• 3 wireless access points
  • 1 Paper folder
  • Backyard lighting (solar?)
  • 3 TV/VCR/DVD (Mansion, Summer kitchen, Paymaster’s Office)
  • 1 portable TV
  • 1 kitchenette with built-in microwave (Summer Kitchen)
  • 1 kitchenette with separate microwave (Paymaster’s Office)
  • 6 red chairs
  • 2 kitchen tables
  • pots/pans/dishes/silverware (cottages)
  • washer/dryer (Duet)
  • 1 folding table
  • 1 laundry sink/faucet
  • 40 drinking glasses
  • 4 luggage racks
  • 8 flower vases
  • Glass tops for all tables/dressers
  • 3 fans
  • Backup generator
  • Wooden blinds
  • Pictures/paintings?
  • 4 bedspreads (Amish quilts?)
  • 12 sheet sets
  • 12 washable blankets
  • Allergy “bags” for box springs, mattresses, pillows, comforters
  • 36 guest towels
  • Phone system (7 lines)
  • Credit card machine
  • Brochures, gift certificates, price sheets, guest comment cards
  • Travel kits (little toothbrushes, toothpaste, shampoo, etc.)
  • Phone cards
  • Magnetic vehicle signs
  • Room diaries
  • 9 chandeliers (library, kitchen, hallway
    [3], Bill’s room, Paymaster kitchen, dormer, game room)
  • Front porch light


Summer Kitchen

After Brian had gotten a little overzealous and stripped off the wall-to-wall carpeting, six layers of linoleum, the original wood floor, and the old floor joists, the place sat quietly for three months. Last week, it was a hive of activity.

Mike had another job to complete in Cornwall, so Barry from Olde York Homes is helping out. His first job was to remove the only functional bathroom, which didn’t make him real popular with the rest of the crew. (The septic guys had accidentally cut off the water supply the day before, but nobody noticed the toilet didn’t flush. They noticed the toilet was missing right away.)

The many faces of Barry

The many faces of Barry

Barry then removed the “privacy glass” window that had been installed where the old door had been. (He found a brick signed “Wm Darlington 1952” — William was Dawn’s father.) Unfortunately, we don’t have a door to replace it with, so right now there’s a piece of board marked “door” covering the hole.

Next, Barry laid out a grid of new floor joists, but Mike the HVAC guy stopped him so he could first install some ductwork. Soon the plumber and electrician were also involved, and the entire floorplan was modified! Now there’s a “utility room” that’s only accessible from the outside, which houses the air handler, hot water heater, and breaker box. It’s actually kind of clever; I wish I’d thought of it.

So then Barry went upstairs to pry up the old floorboards on half of the room so he can reinforce the floor to support a whirlpool tub and a bathroom. The plumbers have asked if they can hoist up the bathroom fixtures while the floor is out, instead of having the take them up the circular staircase, so he’s waiting for them.

So if you’re keeping score, Barry removed the old bathroom without building the new one, he opened the wall but didn’t install the door; he laid the floor joists without laying the floor; and now he has pulled up the old floor upstairs without repairing it. Barry, can you finish one job before starting another? 😉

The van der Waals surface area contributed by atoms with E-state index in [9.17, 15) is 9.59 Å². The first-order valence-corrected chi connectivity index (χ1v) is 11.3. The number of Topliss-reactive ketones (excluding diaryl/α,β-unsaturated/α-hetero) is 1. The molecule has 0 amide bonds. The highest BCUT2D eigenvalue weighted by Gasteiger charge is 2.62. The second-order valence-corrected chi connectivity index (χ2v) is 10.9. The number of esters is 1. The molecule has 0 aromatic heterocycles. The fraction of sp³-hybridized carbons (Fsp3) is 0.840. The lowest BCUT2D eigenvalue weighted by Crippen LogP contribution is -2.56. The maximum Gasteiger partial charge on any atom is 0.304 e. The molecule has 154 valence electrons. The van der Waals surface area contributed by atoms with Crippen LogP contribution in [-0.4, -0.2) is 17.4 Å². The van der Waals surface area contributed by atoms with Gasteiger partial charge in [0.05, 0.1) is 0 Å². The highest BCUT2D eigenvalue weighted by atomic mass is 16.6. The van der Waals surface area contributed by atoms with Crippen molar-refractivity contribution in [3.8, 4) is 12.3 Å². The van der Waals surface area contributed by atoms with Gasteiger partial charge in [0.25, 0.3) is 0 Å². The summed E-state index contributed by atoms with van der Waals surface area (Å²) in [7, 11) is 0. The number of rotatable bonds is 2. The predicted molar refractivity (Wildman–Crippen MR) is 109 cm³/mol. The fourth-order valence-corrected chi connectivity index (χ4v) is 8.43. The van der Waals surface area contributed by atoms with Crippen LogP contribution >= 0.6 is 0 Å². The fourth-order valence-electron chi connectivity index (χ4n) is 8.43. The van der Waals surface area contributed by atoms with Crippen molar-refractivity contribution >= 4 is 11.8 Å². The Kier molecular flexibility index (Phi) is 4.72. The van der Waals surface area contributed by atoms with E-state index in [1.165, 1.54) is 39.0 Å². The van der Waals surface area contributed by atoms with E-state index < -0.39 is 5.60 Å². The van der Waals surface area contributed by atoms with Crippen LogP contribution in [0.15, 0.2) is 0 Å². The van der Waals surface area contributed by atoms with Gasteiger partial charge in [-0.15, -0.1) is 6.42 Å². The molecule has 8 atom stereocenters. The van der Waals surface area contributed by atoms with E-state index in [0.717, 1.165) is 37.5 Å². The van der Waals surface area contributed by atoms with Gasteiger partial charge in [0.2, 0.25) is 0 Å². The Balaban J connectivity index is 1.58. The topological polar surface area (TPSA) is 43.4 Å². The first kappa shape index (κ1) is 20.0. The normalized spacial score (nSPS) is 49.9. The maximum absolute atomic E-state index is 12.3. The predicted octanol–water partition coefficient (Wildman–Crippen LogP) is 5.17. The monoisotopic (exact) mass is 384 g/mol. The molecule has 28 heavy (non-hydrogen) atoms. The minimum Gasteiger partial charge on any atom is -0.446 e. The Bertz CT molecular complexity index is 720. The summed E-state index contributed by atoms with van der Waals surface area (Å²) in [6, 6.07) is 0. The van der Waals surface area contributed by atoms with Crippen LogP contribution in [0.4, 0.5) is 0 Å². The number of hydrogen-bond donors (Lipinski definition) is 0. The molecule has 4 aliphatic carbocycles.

Final word on the septic system

I’ve decided to never mention the septic system again. After this, of course.

  • The septic system is designed to handle 1,800 gallons per day. We will have 5 adults plus up to 10 guests, so even on a full day, assuming each person takes one 5-minute shower and I run 3 loads of laundry, everyone will have to flush the toilet 37 times each before we exceed capacity.
  • There are two fields, each 60′ x 220′. Together that is half the size of a football field (or the full size of an arena football field, if you’re into that sort of thing). In city terms, my septic field in Pennsylvania is 5 times bigger than my entire property in Los Angeles.
  • The “nitrate plume” area (which we can never build on) is 10 acres in size. The minimum lot size in the area, I believe, is one acre, so that’s the equivalent of 10 homes. At a conservative value of $10,000 per acre, that is$100,000 worth of land sitting idle.
  • The pipes run a quarter-mile (1,350 feet) long, and 93 feet up. Now, I don’t design septic systems for a living, but even I am pretty sure going uphill is a bad idea.
  • There are 5 tanks, totalling 7,500 gallons, which all had to be custom-built for our project.
  • The system requires access points every 50′. That means 27 manholes will dot our property.
Septic System or Sub-division? It's hard to tell

Septic System or Sub-division? It’s hard to tell

Everyone tells us they’re happy we’re restoring the property, but then they make up these ridiculous requirements that defy common sense and cost a fortune. If I ever meet anyone who is considering restoring a property in the area, I will tell them they’re crazy.

Come to think of it, everyone we talked to who had restored a property in the area told us we were crazy.



The project is now moving so quickly, I can’t keep up. The septic guys are building the sand mounds, digging the trenches, and burying the tanks; the air conditioning guy is running ductwork and installing cooling lines; one carpenter is fixing the roof on the summer kitchen, while the other one is prepping the radiators; the electricians are hooking up the junction box; the mason is repointing the stone walls; Brian is finishing the basement in the workshop; and Dawn is trying to stay on top of it all!

When Brian first approached Henry about doing the mansion, Henry said we were too far away. Then somehow Brian tricked him into visiting, and as soon as he saw the stonework he agreed to do the work. I think that's the mark of a true craftsman.

When Brian first approached Henry about doing the mansion, Henry said we were too far away. Then somehow Brian tricked him into visiting, and as soon as he saw the stonework he agreed to do the work. I think that’s the mark of a true craftsman.

The only person who isn’t there is the heating guy, who is probably the most crucial person right now. We have been assured he will be there next week and will have enough time to run all the plumbing to the radiators by the end of October. We’ll see.

Henry Hollenbeck, along with Brian and Rodney, are “repointing” the mansion. This means blowing out all the old loose mortar (the stuff that holds the stones together) and applying new mortar. The trick is to match the mortar to the stone — if the mortar is too hard (like portland cement), then during a freeze-thaw cycle the mortar destroys the surrounding stone!

Needless to say, the last person who patched the walls used portland cement. Fortunately, it doesn’t look like too much damage was done, and Henry is going to pull all that out. He is also trying to match the color of the new mortar to the old, and also “tool” (shape) it like the original mortar, so when he’s done patching we won’t be able to tell old from new. (That’s the plan, at least.)